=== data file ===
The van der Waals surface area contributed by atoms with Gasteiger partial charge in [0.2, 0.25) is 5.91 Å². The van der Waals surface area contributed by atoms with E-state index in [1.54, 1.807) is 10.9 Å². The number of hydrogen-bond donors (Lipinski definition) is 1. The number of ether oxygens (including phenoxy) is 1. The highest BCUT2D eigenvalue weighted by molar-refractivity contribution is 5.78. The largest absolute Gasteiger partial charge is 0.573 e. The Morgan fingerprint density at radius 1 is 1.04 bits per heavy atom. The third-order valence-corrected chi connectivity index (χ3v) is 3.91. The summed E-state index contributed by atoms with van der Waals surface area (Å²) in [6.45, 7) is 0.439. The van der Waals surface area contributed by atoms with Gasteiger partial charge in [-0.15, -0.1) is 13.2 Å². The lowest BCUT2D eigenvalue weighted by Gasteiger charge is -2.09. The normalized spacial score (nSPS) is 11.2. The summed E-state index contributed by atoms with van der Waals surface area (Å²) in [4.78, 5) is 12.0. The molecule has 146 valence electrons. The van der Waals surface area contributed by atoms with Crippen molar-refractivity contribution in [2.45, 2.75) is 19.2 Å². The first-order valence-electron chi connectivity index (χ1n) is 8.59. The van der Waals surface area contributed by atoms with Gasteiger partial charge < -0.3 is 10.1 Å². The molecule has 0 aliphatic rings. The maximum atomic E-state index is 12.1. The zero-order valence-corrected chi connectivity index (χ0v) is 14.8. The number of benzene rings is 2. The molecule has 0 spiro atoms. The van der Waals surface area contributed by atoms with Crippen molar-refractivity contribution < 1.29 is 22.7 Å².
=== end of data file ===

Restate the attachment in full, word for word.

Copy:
The van der Waals surface area contributed by atoms with Gasteiger partial charge in [0.2, 0.25) is 5.91 Å². The van der Waals surface area contributed by atoms with E-state index in [1.54, 1.807) is 10.9 Å². The number of hydrogen-bond donors (Lipinski definition) is 1. The number of ether oxygens (including phenoxy) is 1. The highest BCUT2D eigenvalue weighted by molar-refractivity contribution is 5.78. The largest absolute Gasteiger partial charge is 0.573 e. The Morgan fingerprint density at radius 1 is 1.04 bits per heavy atom. The third-order valence-corrected chi connectivity index (χ3v) is 3.91. The summed E-state index contributed by atoms with van der Waals surface area (Å²) in [6.45, 7) is 0.439. The van der Waals surface area contributed by atoms with Gasteiger partial charge in [-0.15, -0.1) is 13.2 Å². The lowest BCUT2D eigenvalue weighted by Gasteiger charge is -2.09. The normalized spacial score (nSPS) is 11.2. The summed E-state index contributed by atoms with van der Waals surface area (Å²) in [4.78, 5) is 12.0. The molecule has 146 valence electrons. The van der Waals surface area contributed by atoms with Crippen molar-refractivity contribution in [2.45, 2.75) is 19.2 Å². The first-order valence-electron chi connectivity index (χ1n) is 8.59. The van der Waals surface area contributed by atoms with Gasteiger partial charge < -0.3 is 10.1 Å². The molecule has 0 aliphatic rings. The maximum atomic E-state index is 12.1. The zero-order valence-corrected chi connectivity index (χ0v) is 14.8. The number of benzene rings is 2. The molecule has 0 spiro atoms. The van der Waals surface area contributed by atoms with Crippen molar-refractivity contribution < 1.29 is 22.7 Å².